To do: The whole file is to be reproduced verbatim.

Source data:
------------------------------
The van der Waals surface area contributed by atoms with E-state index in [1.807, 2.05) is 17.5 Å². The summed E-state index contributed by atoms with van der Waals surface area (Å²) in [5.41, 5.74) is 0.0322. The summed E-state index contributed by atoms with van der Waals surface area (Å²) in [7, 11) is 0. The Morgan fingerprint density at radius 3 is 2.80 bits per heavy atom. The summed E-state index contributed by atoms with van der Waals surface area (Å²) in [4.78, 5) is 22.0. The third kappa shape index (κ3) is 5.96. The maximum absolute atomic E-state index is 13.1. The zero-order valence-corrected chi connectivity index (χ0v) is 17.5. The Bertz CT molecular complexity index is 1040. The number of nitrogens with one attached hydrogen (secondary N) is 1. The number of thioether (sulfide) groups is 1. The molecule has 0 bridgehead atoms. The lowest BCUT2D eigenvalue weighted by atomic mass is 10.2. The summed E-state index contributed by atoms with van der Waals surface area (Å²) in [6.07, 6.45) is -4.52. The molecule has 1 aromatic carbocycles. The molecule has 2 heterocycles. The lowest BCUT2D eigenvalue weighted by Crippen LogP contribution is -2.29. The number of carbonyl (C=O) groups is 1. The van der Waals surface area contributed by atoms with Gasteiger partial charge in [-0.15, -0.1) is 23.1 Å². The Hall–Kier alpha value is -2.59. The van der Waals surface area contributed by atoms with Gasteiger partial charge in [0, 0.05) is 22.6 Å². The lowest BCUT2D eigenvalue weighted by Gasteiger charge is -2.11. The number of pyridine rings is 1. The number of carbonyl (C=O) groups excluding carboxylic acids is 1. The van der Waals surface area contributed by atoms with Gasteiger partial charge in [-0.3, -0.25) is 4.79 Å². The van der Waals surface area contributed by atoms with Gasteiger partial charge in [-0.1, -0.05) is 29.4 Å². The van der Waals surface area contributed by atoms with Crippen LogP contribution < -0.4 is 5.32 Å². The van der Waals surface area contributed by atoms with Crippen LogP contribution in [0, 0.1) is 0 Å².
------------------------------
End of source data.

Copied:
The van der Waals surface area contributed by atoms with E-state index in [1.807, 2.05) is 17.5 Å². The summed E-state index contributed by atoms with van der Waals surface area (Å²) in [5.41, 5.74) is 0.0322. The summed E-state index contributed by atoms with van der Waals surface area (Å²) in [7, 11) is 0. The Morgan fingerprint density at radius 3 is 2.80 bits per heavy atom. The summed E-state index contributed by atoms with van der Waals surface area (Å²) in [4.78, 5) is 22.0. The third kappa shape index (κ3) is 5.96. The maximum absolute atomic E-state index is 13.1. The zero-order valence-corrected chi connectivity index (χ0v) is 17.5. The Bertz CT molecular complexity index is 1040. The number of nitrogens with one attached hydrogen (secondary N) is 1. The number of thioether (sulfide) groups is 1. The molecule has 0 bridgehead atoms. The lowest BCUT2D eigenvalue weighted by atomic mass is 10.2. The summed E-state index contributed by atoms with van der Waals surface area (Å²) in [6.07, 6.45) is -4.52. The molecule has 1 aromatic carbocycles. The molecule has 2 heterocycles. The lowest BCUT2D eigenvalue weighted by Crippen LogP contribution is -2.29. The number of carbonyl (C=O) groups is 1. The van der Waals surface area contributed by atoms with Gasteiger partial charge in [-0.15, -0.1) is 23.1 Å². The Hall–Kier alpha value is -2.59. The van der Waals surface area contributed by atoms with Gasteiger partial charge in [0, 0.05) is 22.6 Å². The lowest BCUT2D eigenvalue weighted by Gasteiger charge is -2.11. The number of pyridine rings is 1. The number of carbonyl (C=O) groups excluding carboxylic acids is 1. The van der Waals surface area contributed by atoms with Gasteiger partial charge in [-0.3, -0.25) is 4.79 Å². The van der Waals surface area contributed by atoms with Gasteiger partial charge in [-0.1, -0.05) is 29.4 Å². The van der Waals surface area contributed by atoms with Crippen LogP contribution < -0.4 is 5.32 Å². The van der Waals surface area contributed by atoms with Crippen LogP contribution in [0, 0.1) is 0 Å².